Did you see where LaVar Ball is pulling his 16 year old son, LaMelo, out of high school? LaMelo was a rising junior at Chino Hills High School in Los Angeles, but he was pulled out of school to be “home schooled.”
This isn’t an education thing. Lavar admits he’s pulling his son out of school so he won’t have as many distractions in his quest to make LaMelo the “best basketball player ever.” What do you think of that, LeBron?
As you probably know, LaMelo is the third of the Ball brothers. Oldest brother Lonzo is a rookie second overall draft pick of the Lakers and LiAngelo is a freshman at UCLA, where Lonzo was a star for the one year he was required to attend.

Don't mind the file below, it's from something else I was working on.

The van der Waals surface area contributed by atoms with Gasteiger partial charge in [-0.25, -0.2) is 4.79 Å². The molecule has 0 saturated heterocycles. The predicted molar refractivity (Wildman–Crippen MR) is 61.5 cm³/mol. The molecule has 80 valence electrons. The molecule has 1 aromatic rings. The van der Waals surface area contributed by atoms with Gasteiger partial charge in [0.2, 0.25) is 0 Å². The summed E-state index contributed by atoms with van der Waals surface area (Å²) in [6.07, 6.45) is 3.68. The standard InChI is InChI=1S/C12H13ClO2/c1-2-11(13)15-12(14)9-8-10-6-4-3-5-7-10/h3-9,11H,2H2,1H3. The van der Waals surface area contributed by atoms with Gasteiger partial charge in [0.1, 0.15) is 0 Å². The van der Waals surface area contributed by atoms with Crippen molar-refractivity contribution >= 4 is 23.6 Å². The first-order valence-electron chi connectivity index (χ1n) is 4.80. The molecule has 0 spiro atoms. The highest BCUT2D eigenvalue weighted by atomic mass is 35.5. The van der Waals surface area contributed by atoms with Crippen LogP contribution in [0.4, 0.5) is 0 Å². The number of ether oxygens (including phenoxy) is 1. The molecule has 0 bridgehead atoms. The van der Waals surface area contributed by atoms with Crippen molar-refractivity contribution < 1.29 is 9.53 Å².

My question is, who is going to home school LaMelo? Is dad qualified to do this? Mom? Does anyone really care? If he’s the best basketball player “ever,” he’ll make tons of millions of dollars and sell his shoes for five or six hundred dollars, so who needs school, anyway?
This is the farce that college basketball is today. LaMelo will surely get into UCLA whether his academic work is acceptable or not. He’s going to be a very good basketball player, whether he’s the best “ever” or not.
You’ve read about the scandals involving other colleges, paying parents $100,000 so their basketball star son goes to a certain school and wears a certain shoe. It’s a joke.